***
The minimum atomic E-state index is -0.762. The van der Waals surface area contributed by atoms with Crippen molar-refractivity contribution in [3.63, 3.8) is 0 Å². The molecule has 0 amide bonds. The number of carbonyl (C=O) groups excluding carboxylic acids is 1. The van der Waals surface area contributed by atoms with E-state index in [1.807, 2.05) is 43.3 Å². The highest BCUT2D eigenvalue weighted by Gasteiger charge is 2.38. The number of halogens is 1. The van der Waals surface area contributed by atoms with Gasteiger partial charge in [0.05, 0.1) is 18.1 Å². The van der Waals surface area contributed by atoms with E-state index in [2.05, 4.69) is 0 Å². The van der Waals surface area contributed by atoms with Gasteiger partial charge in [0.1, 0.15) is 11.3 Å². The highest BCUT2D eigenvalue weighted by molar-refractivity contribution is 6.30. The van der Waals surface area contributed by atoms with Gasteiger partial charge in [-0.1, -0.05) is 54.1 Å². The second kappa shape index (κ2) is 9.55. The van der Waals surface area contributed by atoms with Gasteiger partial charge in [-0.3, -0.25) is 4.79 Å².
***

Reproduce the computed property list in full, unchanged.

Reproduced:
The minimum atomic E-state index is -0.762. The van der Waals surface area contributed by atoms with Crippen molar-refractivity contribution in [3.63, 3.8) is 0 Å². The molecule has 0 amide bonds. The number of carbonyl (C=O) groups excluding carboxylic acids is 1. The van der Waals surface area contributed by atoms with E-state index in [1.807, 2.05) is 43.3 Å². The highest BCUT2D eigenvalue weighted by Gasteiger charge is 2.38. The number of halogens is 1. The van der Waals surface area contributed by atoms with Gasteiger partial charge in [0.05, 0.1) is 18.1 Å². The van der Waals surface area contributed by atoms with E-state index in [2.05, 4.69) is 0 Å². The van der Waals surface area contributed by atoms with Gasteiger partial charge in [0.1, 0.15) is 11.3 Å². The highest BCUT2D eigenvalue weighted by molar-refractivity contribution is 6.30. The van der Waals surface area contributed by atoms with Gasteiger partial charge in [-0.1, -0.05) is 54.1 Å². The second kappa shape index (κ2) is 9.55. The van der Waals surface area contributed by atoms with Gasteiger partial charge in [-0.3, -0.25) is 4.79 Å².